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Learning About Hypoxemia


What is hypoxemia?

Hypoxemia means that you don't have enough oxygen in your blood. It's a result of diseases that affect your heart or lungs. These include heart failure, COPD, and pulmonary fibrosis (scarring of the lungs). Being at high altitudes can also lead to hypoxemia.

What happens when you have hypoxemia?

Oxygen gets into your blood through your lungs. Your blood carries the oxygen to all parts of your body. When you have too little oxygen in your blood, your body doesn't get enough of it. With too little oxygen, your heart and other parts of your body don't work very well.

What are the symptoms?

In addition to the symptoms of whatever is causing your hypoxemia, you may:

  • Get tired quickly.
  • Be short of breath when you are active.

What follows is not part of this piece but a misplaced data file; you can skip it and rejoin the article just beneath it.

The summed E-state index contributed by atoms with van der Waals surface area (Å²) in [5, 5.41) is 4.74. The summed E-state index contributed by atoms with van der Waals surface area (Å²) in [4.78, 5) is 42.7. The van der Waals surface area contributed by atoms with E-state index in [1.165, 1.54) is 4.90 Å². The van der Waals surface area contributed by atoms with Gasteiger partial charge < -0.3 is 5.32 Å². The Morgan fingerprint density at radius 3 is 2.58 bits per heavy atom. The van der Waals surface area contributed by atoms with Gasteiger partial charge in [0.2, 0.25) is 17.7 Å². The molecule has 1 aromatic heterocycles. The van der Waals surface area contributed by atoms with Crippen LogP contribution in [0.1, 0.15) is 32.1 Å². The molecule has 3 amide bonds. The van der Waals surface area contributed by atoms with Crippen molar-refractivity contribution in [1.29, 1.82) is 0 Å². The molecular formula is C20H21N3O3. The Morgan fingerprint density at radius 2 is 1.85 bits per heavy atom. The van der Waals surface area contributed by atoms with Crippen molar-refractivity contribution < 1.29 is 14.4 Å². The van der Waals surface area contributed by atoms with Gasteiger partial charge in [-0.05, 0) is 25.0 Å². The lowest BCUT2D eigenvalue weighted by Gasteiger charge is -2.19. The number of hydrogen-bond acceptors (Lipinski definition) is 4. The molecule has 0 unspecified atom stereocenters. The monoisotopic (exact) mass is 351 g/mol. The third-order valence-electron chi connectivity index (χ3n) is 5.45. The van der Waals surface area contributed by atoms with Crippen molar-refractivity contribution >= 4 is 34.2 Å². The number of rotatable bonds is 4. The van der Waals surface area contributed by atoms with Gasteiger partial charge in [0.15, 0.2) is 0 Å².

• Feel like your heart is pounding or racing.
  • Feel weak or dizzy.
  • Become confused.

How is hypoxemia treated?

Your doctor will do tests to find out how much oxygen is in your blood. He or she will look for the cause of your hypoxemia and treat that problem. For example, if you have heart failure, you may need medicines that help your heart pump better.

  • If your hypoxemia is not severe, your doctor may give you oxygen through a mask or nasal cannula (say "KAN-yuh-luh"). A cannula is a thin tube with two openings that fit just inside your nose.
  • If your hypoxemia is severe, you may have a breathing tube put into your windpipe. The breathing tube is attached to a machine that pushes air into your lungs. This machine is called a ventilator.
  • If you have a long-term problem with hypoxemia, your doctor may recommend that you use oxygen regularly. Some people need it all the time. Others need it from time to time throughout the day or overnight. Your doctor will tell you how much oxygen you need and how often to use it.

Follow-up care is a key part of your treatment and safety. Be sure to make and go to all appointments, and call your doctor or nurse call line if you are having problems. It's also a good idea to know your test results and keep a list of the medicines you take.

Where can you learn more?

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